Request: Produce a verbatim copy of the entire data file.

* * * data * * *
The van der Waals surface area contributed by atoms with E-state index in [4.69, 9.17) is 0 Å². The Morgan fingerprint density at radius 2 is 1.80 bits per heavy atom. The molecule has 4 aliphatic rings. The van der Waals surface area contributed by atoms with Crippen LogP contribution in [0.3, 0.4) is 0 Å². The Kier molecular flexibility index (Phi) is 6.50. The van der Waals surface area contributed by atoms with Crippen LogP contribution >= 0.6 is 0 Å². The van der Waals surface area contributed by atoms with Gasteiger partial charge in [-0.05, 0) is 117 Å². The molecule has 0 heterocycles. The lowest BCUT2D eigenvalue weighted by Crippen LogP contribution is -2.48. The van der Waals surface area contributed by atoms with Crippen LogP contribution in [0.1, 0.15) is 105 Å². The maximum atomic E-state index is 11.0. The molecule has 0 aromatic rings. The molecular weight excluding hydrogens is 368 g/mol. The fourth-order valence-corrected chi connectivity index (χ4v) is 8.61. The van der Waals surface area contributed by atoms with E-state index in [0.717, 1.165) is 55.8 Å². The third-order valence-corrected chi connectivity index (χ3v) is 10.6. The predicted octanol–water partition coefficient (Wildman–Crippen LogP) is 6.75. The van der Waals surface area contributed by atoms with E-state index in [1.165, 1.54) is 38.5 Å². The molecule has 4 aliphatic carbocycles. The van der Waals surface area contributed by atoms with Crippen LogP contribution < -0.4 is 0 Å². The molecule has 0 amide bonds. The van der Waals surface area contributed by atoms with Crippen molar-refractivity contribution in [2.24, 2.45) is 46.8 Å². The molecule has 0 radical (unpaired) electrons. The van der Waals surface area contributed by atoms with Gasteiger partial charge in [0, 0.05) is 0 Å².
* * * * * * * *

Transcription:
The van der Waals surface area contributed by atoms with E-state index in [4.69, 9.17) is 0 Å². The Morgan fingerprint density at radius 2 is 1.80 bits per heavy atom. The molecule has 4 aliphatic rings. The van der Waals surface area contributed by atoms with Crippen LogP contribution in [0.3, 0.4) is 0 Å². The Kier molecular flexibility index (Phi) is 6.50. The van der Waals surface area contributed by atoms with Crippen LogP contribution >= 0.6 is 0 Å². The van der Waals surface area contributed by atoms with Gasteiger partial charge in [-0.05, 0) is 117 Å². The molecule has 0 heterocycles. The lowest BCUT2D eigenvalue weighted by Crippen LogP contribution is -2.48. The van der Waals surface area contributed by atoms with Crippen LogP contribution in [0.1, 0.15) is 105 Å². The maximum atomic E-state index is 11.0. The molecule has 0 aromatic rings. The molecular weight excluding hydrogens is 368 g/mol. The fourth-order valence-corrected chi connectivity index (χ4v) is 8.61. The van der Waals surface area contributed by atoms with E-state index in [0.717, 1.165) is 55.8 Å². The third-order valence-corrected chi connectivity index (χ3v) is 10.6. The predicted octanol–water partition coefficient (Wildman–Crippen LogP) is 6.75. The van der Waals surface area contributed by atoms with E-state index in [1.165, 1.54) is 38.5 Å². The molecule has 4 aliphatic carbocycles. The van der Waals surface area contributed by atoms with Crippen LogP contribution < -0.4 is 0 Å². The molecule has 0 amide bonds. The van der Waals surface area contributed by atoms with Crippen molar-refractivity contribution in [2.24, 2.45) is 46.8 Å². The molecule has 0 radical (unpaired) electrons. The van der Waals surface area contributed by atoms with Gasteiger partial charge in [0, 0.05) is 0 Å².